http://image1.findagrave.com/photos/2010/231/55770279_128236155124.jpg

Anyway, I hear ya about being angry at your parents. I was angry at mine, too, for trying to keep me out of the big scary world instead of teaching me how to get along in it, and for filling my head with dumb ideas and generally holding me back. I feel like I didn't really start to grow up until I was about 40. It helped a lot to realize how my parents' childhoods shaped their behavior. I had almost forgiven or at least accepted their stupidity until the other day, when I watched the full temple ceremony on YouTube and realized they were even bigger idiots than I thought. :)

In the end, though, I'm OK with my mom's present involvement because it gave her a social life, and the people in her ward take very good care of her, and she seems genuinely happy in her little kooky mo-mom world.


ambivalent exmo
Re: Feeling alot of anger towards my parents for not seeing through the scam!
Well said.

Mia
Re: Feeling alot of anger towards my parents for not seeing through the scam!
IF you're a member of the generation that's grown up with access to the internet, it may be difficult to understand that information about the church was difficult to come by.

Some of the best information that we have now, was hidden by the church. Only a few Mormon scholars and historians had any kind of access to information on church history.

If you lived in Utah, you might have been able to find out a tiny bit more. The church worked overtime hiding, destroying, and lying about evidence of its past.

Most members only knew what they were taught at church. The local library had nothing. There was no internet. My parents, and their parents before them had even less information.

The internet is changing that. The church has desperately tried to keep members from doing online research. There are many members who won't look because they've been told not to. I was raised to NEVER question. To do so, was a sin. I've know people who have been excommunicated for asking questions.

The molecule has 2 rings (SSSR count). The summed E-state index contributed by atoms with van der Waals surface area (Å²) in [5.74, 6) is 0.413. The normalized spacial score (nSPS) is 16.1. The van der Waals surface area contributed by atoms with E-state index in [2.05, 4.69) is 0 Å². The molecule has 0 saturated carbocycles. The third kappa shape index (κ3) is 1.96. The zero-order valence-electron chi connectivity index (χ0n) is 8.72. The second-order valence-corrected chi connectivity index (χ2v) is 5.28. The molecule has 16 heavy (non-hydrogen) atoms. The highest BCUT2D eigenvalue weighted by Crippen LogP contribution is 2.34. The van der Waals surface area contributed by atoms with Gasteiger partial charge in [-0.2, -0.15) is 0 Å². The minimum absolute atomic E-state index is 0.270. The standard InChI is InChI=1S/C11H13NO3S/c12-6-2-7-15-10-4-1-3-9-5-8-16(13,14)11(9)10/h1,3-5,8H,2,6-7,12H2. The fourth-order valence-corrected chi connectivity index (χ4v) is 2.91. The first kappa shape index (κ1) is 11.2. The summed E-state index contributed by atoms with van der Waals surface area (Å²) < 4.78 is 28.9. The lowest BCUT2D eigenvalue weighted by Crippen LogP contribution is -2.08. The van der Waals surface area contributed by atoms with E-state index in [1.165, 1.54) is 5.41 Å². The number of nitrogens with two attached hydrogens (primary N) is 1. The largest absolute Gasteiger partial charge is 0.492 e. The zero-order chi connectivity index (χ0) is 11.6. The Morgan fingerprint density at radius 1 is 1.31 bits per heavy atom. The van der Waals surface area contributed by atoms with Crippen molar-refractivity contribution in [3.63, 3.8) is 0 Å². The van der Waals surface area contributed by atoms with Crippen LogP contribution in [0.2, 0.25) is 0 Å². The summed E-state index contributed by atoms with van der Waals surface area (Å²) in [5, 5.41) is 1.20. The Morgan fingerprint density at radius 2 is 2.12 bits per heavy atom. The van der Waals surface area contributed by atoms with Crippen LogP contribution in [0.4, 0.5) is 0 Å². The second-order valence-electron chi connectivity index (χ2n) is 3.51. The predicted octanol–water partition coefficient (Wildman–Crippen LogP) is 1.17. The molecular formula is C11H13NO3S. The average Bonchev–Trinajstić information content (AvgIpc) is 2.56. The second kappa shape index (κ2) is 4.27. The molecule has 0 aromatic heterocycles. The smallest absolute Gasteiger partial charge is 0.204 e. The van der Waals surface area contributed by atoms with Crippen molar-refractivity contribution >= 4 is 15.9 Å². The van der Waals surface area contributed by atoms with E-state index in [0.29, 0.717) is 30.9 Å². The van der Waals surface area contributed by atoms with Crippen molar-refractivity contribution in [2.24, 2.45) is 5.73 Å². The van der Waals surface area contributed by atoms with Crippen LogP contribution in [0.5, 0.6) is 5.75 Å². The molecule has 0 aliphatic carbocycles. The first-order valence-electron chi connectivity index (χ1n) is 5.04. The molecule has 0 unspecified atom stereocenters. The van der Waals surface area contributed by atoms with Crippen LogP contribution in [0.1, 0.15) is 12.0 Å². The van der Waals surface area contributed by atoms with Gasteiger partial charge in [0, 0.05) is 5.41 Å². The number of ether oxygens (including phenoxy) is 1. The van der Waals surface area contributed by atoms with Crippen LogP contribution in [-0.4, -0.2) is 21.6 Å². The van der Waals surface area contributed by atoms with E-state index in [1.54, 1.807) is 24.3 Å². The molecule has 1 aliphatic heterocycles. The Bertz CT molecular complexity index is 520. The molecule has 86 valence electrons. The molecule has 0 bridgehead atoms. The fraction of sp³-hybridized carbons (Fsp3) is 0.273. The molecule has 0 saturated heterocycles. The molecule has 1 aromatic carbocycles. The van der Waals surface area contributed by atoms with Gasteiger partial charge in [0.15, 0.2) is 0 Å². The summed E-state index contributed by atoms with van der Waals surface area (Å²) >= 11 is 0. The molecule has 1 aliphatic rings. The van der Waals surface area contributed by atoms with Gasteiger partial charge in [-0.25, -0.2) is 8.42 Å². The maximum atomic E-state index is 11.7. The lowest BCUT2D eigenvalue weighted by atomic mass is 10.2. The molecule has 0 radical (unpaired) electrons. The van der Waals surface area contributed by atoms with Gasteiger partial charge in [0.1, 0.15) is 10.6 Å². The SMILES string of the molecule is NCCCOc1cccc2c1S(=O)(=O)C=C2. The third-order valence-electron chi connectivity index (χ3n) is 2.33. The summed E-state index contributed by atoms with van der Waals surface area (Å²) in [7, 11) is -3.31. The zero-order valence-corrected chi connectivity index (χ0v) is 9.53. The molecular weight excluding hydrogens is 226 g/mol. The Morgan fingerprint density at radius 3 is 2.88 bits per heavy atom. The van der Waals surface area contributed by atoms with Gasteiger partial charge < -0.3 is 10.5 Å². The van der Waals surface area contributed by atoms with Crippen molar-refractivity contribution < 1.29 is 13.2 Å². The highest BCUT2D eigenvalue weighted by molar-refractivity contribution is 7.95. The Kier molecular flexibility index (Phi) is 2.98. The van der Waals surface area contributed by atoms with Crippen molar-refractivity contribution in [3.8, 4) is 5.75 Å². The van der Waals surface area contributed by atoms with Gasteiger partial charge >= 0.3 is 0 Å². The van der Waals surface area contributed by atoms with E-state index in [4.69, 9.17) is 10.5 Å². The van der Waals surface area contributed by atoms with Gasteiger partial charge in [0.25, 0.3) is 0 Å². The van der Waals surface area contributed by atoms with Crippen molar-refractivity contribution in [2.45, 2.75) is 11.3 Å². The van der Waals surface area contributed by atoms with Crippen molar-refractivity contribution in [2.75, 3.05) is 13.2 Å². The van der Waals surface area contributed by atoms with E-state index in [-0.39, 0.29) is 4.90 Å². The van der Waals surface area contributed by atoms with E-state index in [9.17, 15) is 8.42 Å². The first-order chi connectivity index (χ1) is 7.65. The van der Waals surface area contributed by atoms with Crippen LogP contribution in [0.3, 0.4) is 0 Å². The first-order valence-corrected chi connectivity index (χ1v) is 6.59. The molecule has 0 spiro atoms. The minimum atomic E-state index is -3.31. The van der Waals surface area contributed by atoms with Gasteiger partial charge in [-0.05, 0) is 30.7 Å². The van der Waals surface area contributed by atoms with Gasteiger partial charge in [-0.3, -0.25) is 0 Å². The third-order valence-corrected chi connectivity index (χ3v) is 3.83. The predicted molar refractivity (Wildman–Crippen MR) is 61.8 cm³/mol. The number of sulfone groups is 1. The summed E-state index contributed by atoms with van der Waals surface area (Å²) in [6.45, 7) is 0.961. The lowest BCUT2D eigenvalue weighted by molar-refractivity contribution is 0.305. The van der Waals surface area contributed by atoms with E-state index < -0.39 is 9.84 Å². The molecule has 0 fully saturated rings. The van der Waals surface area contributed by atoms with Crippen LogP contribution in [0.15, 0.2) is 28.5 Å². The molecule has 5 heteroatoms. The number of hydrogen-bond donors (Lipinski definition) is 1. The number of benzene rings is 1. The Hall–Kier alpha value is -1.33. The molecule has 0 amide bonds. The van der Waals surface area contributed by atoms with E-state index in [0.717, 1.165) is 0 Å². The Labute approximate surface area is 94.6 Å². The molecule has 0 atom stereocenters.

It's been this atmosphere that has kept so many in the dark. The church is still excommunication people who question. For many, that's their worst nightmare. It could destroy their lives. They stay silent in an attempt to keep their lives in tact.

I feel like i'm one of a very lucky few. I had questions. I looked them up. My husband and I left together. We didn't lose friends at church, because we didn't have any. We had moved a lot the last few years, and didn't really care for most of the members in our new ward. DH family is nevermo. My family has been non functioning for years. My one sibling that i'm friends with, remains my friend. My adult children left the church with me and DH. We had nothing to lose, and everything to gain by leaving the church. Sundays had become what we referred to as emotional abuse day.

When we were in, we were dedicated members. We didn't do it half way. We felt like it was an all or nothing type commitment. We had callings, temple recommends, and did just about everything we were asked. When we found the truth we were pretty shaken. We felt very betrayed.

The first thing we did is talk to our kids. Two out of three left. One is still in. I don't know if he will ever leave. Only time will tell.


bc
Re: Feeling alot of anger towards my parents for not seeing through the scam!